Most penitentiaries for sexually and morally outcast females were established and operated by another group of Victorian sexual radicals – Anglican nuns1.
Clewer grew into a large establishment with its buildings designed free of charge by the architect Henry Woodyer. The 1861 census shows a community of eleven sisters, some visitors, five servants and sixty-eight penitents who are only listed by their initials. The shaven-headed penitents lived a fairly austere life, allowed out only once a week for a walk in Windsor Great Park. Windsor was a garrison town: to give these girls the best chance of not being drawn back into their previous lives, measures were taken to ensure that they did not meant the local guardsmen.
PLEASE DON’T CRY!
At eleven o’clock on Monday night Inspector O’Neill made his way to 60 Upper Seymour Street in Portman Square, the home of Mr John Mirehouse, barrister, landowner and owner of Brownslade in Pembrokeshire in Wales. He was accompanied by Inspector Steer of D (Marylebone) Division. In the presence of the butler, John Weavings, the two policemen questioned Sarah Gough, a thirty-year-old widow who was both cook and housekeeper. They asked if she had recently been delivered of a child. In astonishment she agreed that this was so, but could not imagine how they knew, as she had told nobody at all. When asked to explain the circumstances of her child’s death she asked to speak to Inspector Steer alone, and proceeded to recount a sorry tale which would have been all too familiar to a metropolitan policeman.
In 1859 she had been in service in Dublin. She was looking forward to marrying an Irishman, a policeman, who on discovering she was pregnant resigned from the force and emigrated to Australia. (Oddly enough, Inspector O’Neill was also a Dublin-born policeman, which may have been why Sarah preferred to speak to Steer.) She then came to London, obtained a post with Mr Mirehouse, and hid the pregnancy with the help of a concealing crinoline.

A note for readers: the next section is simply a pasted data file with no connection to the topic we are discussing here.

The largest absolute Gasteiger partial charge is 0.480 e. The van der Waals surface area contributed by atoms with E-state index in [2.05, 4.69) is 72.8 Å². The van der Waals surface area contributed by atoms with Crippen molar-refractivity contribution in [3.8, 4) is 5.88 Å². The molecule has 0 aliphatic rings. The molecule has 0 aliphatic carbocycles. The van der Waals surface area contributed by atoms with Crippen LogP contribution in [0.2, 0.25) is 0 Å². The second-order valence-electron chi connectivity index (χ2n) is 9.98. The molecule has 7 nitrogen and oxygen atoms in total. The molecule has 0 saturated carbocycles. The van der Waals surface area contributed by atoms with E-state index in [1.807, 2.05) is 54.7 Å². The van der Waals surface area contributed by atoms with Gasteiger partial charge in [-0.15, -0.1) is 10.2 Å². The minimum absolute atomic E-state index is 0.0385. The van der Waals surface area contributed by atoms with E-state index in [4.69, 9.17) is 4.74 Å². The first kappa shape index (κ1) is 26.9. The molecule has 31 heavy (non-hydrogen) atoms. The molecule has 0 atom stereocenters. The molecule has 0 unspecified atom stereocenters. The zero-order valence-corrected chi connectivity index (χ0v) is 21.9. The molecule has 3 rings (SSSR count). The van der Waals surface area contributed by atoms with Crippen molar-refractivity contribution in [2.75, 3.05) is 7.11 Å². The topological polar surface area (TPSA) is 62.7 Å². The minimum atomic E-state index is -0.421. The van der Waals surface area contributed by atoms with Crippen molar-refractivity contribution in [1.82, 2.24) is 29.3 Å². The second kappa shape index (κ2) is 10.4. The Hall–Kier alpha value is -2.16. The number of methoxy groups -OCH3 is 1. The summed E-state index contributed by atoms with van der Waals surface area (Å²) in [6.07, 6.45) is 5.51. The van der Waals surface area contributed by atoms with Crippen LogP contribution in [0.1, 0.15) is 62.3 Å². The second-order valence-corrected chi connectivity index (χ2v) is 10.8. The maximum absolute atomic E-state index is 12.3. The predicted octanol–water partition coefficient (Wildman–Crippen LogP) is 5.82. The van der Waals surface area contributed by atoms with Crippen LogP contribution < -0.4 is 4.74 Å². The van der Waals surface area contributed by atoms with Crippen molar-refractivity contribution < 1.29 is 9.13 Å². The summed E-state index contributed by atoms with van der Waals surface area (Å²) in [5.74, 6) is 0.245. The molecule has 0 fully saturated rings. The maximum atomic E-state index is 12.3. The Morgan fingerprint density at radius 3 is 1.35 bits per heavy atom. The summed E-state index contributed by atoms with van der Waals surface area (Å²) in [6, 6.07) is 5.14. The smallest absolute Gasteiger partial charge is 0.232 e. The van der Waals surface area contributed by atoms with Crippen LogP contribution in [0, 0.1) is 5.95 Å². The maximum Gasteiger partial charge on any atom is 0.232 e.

On Wednesday the 22nd of May she went into labour in her bedroom. “The poor little dear was born at about twenty to six,” she explained. Soon after the birth, hearing the bell summoning her to work, she left the baby alone on the bed. The poor woman must have been exhausted, distraught and in shock after the ordeal of giving birth all on her own. No doubt she was frightened that the baby might cry, and reveal her secret, which would have resulted in instant dismissal without any chance of a good reference.
After finishing work Sarah dragged herself upstairs, where she found the baby on the floor. She saw the child move, so at this stage it was still alive. Later she took the baby into bed with her, and then, waking at three in the morning, she found that the little girl had died.
That her experience was not uncommon can be seen when one examines all the infanticide cases that came up at the Old Bailey between 1839 and 1906. There were common patterns between the cases: women managing to hide their pregnancies from families and employees, in most cases giving birth alone and without any assistance, and in many returning to work almost immediately after the birth was over.
The next morning Sarah packaged the baby in a box, and took it to the Gloucester Coffee House on the corner of Oxford Street and Park Street. The Gloucester operated as a booking office for sending packages by rail. Then having paid for the box to be delivered to Clewer, Sarah returned to work.
WHAT MADE HER DO IT?